Expert Speak Health Express
Published on Dec 15, 2020
US begins historic vaccination drive: What we know, what we don’t

For 300,000 Americans, the country’s first Covid-19 vaccine came too late. For the living, the biggest vaccination campaign in US history kicked off on December 14 as health workers rolled up their sleeves to get the first shots of the Pfizer-BioNTech vaccine which rolled out in a record shattering time frame of 10 months.

From coast to coast, it was a day of collective relief and goosebumps as live television cameras zoomed in on the bare arms of nurses and doctors getting the shots that mark a decisive turn in a catastrophic outbreak.

“I feel hopeful today. Relieved,” critical care nurse Sandra Lindsay said after getting a shot in her left arm at Long Island Jewish Medical Center in New York. “I feel like healing is coming.”

On the same morning, the US crossed 300,000 deaths, based on data from the Johns Hopkins coronavirus tracker. That’s equal to a hundred 9/11 attacks or five times the number of Americans killed in the Vietnam war or the entire population of Pittsburgh. Physicians on the frontlines believe the real number of lives lost is much higher, in part because of deaths that were not accurately recorded during the early months. The seven-day rolling average for daily cases rose to 214,000 on December 13.

The US is hoping to vaccinate 20 million people by December end, comprising healthcare workers and nursing home staff and residents. The average American can expect to get a shot in the “second quarter” of next year, according to Dr. Anthony Fauci, director of the National Institute of Allergy and Infectious Diseases.

Around 3 million shots are out in the first round of shipments. The government is holding back the second dose to ensure that people who got the first shots get the second round. Apart from this total first round of 6.4 million doses, an extra 500,000 doses are being kept for any emergency. States are getting vaccine doses based on population 18 and older.

Assuming the Moderna vaccine also gets regulatory approval, US officials expect they will have enough doses to vaccinate 20 million people by December end - which means they will have 40 million shots available between Pfizer/ BioNTech and Moderna. Moderna’s second shot is timed four weeks after the first.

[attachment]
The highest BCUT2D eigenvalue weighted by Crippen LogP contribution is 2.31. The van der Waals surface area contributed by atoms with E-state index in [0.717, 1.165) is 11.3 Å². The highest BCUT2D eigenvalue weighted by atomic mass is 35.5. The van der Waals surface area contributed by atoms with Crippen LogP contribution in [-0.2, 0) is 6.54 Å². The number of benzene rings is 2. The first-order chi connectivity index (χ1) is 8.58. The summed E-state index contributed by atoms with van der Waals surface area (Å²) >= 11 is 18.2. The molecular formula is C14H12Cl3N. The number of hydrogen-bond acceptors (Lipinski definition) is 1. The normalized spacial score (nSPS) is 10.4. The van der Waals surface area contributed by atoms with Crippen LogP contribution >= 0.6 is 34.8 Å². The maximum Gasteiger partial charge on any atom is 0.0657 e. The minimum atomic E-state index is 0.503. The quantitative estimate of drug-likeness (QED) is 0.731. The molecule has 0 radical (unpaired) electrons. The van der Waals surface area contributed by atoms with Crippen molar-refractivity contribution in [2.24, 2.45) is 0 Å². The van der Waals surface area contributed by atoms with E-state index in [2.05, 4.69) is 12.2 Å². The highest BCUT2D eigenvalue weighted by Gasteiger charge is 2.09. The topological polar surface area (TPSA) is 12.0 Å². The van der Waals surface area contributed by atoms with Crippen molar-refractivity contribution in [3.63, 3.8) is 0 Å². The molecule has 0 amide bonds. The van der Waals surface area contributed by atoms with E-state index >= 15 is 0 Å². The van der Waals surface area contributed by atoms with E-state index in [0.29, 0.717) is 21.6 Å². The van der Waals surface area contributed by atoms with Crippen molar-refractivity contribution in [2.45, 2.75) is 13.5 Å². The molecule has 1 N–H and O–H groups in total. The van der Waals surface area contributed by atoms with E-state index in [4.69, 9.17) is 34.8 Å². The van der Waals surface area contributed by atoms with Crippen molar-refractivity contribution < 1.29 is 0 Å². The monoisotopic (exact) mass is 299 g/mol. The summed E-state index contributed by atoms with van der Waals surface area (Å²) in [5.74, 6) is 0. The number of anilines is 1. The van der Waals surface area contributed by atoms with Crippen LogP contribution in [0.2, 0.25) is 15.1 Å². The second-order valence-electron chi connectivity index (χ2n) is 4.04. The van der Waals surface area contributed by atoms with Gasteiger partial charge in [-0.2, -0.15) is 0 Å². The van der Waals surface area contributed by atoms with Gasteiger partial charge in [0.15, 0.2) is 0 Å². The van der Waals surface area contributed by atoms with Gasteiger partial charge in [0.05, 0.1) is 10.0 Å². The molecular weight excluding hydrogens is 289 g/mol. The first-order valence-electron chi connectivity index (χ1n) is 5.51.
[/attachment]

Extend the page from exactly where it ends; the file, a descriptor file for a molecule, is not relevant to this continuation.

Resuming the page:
By February end, there will be enough to vaccinate 100 million Americans, according to data shared by the Trump administration’s vaccine czar Moncef Slaoui.

There are still things we don’t know about the vaccine, which even those who okayed the vaccine don’t know. But the reason they greenlighted it is because what is known outweighs the risk of getting sick with the coronavirus.

For nine hours on December 10, independent experts on the Vaccines and Related Biological Products Advisory Committee of the US Food and Drug Administration (FDA) who represented specialties ranging from pediatrics to virology and ethics debated every piece of information from the Pfizer-BioNTech clinical trial that enrolled 44,000 participants.

For more than two hours in the very end, a single sticking point dominated: vaccine safety in 16 and 17 year olds. One of the panel members urged the others to see that “the data is thinnest in this age group,” and at least three panelists wanted vaccinations to begin only for people older than 18. Those in favor of keeping the 16 year olds in the vaccine’s ambit spoke about how important this group was to the “endgame” and the ability to move the vaccine downwards into younger populations.

The day-long meeting of the FDA vaccine committee meeting shone a light on the questions that will inform the next phase of the ongoing vaccine trials and what to expect. We know now that the most common reactions were pain at the injection site, fever, headache, and fatigue. Most reactions surfaced on the day after vaccination and in Pfizer’s Phase 3 trials, those reactions were more common in younger participants.

Results from the Pfizer-BioNTech trials indicate that even one dose of the vaccine might offer protection, which Pfizer plans to study. Pfizer’s is a two-shot vaccine, the second shot comes three weeks after the first.

Trials for young people between 12-15 years of age are just starting and information on 16 and 17 year olds is very thin because few participated in the trials. Pregnant women were not part of the Pfizer study but 23 women who participated in the study became pregnant during the trial’s duration. There isn’t enough data to say how those women among this cohort who got the vaccine were affected.

In the Pfizer-BioNTech study, 137 (0.63%) of vaccine recipients reported symptoms that suggested an allergic reaction, compared to 111 (0.51% ) in the placebo group.

“It’s never an issue of when do you know everything,” said Dr. Paul Offit, of the Children’s Hospital of Philadelphia. “The question is whether you know enough.” Offit was on the FDA panel debating the Pfizer vaccine.

Finally, the committee voted 17-4 to pave the way for an epic vaccination campaign. On the same day, Donald Trump belted out a counterprogramming stunt at the White House, signing papers prioritizing the “American vaccine” for “American citizens, before sending it to other nations.” On the night of December 11, US regulators approved emergency use of the Pfizer and BioNTech vaccine for people aged 16 years and older.

On December 14, there was only one genre of must-see TV: mass vaccinations. Not Trump.

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Nikhila Natarajan

Nikhila Natarajan

Nikhila Natarajan is Senior Programme Manager for Media and Digital Content with ORF America. Her work focuses on the future of jobs current research in ...

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